The scent of celebration is wafting through the ethnic communities of Laos at a time when families reunite and young girls and boys traditionally find a mate.
This month will see the Hmong celebrate their new year, known as Kinchieng, and the Khmu will observe their annual Kreu festival.
Laos consists of 49 ethnic groups each with their own identity, festivals and cultural diversity.
Many districts in Laos have already held their special festivals with the rest expected to do so next week. The people of Meun district in Vientiane province are an exception and will hold their celebrations from January 3-8.
The district is about four hours from central Vientiane and home to the Hmong ethnic group.
The Hmong's distinctive cultural celebrations have been passed on from generation to generation.
They are believers in animism and call the spirits to their homes to protect them from evil.
One new year ceremony involves sacrificing a chicken, with each family in the village required to take part.
Before attending the ceremony, families are required to clean and sweep their homes to remove demons and intransigent spirits, making way for an influx of prosperity and good health.
Over the three days of the new year, Hmong people do not sweep their house, touch sharp knives, guns, axes or other dangerous objects, as they believe that if a family member has an accident and bleeds it is a bad omen.
They also refrain from building new houses, visiting friends or travelling long distances.
At around 4pm, families gather in the centre of town to organise the ceremony to celebrate Kinchieng.
In preparation for the ceremony, each family will kill a chicken in order to scare away ghosts.
They set up a sacred column made with Nhakha (cogon grass) they believe can get rid of evil spirits and malevolent beings in the sun.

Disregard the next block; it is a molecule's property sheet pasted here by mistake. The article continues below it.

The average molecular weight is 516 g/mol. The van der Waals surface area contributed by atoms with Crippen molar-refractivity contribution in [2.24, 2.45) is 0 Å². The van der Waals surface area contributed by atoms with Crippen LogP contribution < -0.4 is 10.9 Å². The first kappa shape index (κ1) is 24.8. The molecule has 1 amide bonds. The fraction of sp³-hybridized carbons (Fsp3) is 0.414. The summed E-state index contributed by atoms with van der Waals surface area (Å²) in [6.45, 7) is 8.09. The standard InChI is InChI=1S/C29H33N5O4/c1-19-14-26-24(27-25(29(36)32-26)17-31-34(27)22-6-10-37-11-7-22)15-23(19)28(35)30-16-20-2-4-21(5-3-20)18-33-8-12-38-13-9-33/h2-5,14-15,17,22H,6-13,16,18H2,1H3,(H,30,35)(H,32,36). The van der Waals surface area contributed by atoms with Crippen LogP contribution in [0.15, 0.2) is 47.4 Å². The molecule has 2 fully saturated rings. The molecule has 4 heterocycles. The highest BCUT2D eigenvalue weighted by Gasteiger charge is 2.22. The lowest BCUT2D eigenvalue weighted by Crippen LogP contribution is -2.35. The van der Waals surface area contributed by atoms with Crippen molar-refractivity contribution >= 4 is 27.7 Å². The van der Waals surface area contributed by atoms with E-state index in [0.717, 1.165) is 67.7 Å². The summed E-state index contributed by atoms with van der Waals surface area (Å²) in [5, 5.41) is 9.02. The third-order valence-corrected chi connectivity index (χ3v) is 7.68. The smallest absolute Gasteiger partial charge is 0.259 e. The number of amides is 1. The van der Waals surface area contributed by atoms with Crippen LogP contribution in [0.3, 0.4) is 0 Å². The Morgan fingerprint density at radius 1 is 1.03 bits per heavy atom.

A master of ceremonies will cut the chicken's neck to draw blood before pouring it on the column, around which people walk.
They step forward three times to get rid of the bad luck accumulated in the old year, and then step backwards three times to bring all the luck and blessings of Kinchieng to their families.
If family members are unable to take part in the ceremony, parents bring their clothes along, believing their souls are lingering within.
After the ceremony the ill-fated fowl is cooked and eaten by the participating families.
This ceremony can be seen in Hmong communities across Laos.
Traditional Kinchieng activities include bull fighting, spinning top competitions, crossbow contests, the wearing of colourful traditional costumes, folk music and singing.
However, without doubt, the mak khon ball tossing game played by boys and girls is one of the highlights of the festival and brings young men and women together in search of their life partners.
Teenagers and young adults dress themselves in their finest traditional regalia and proceed to their local festivities in the hope of finding true love.
The game of mak khon provides an opportunity for them to indicate their affection by tossing a cotton ball to the person they have set their sights on.
According to the rules, if a woman fails to catch a ball that a man throws, the woman will have to give up a valuable item.
From time to time women fail to catch the ball. They eventually run out of precious items, and then the man will ask the woman to join him in singing songs.
Through the songs they ask each other what they have done over the past year and express their happiness at being together and their sadness that when the festival is over they will have to go their separate ways.
When they have no more songs to sing and no more items to give, the girl will tell the man that she has nothing left to give except her heart.
It is that point that things heat up, and with her consent the man may decide to take her as his life partner.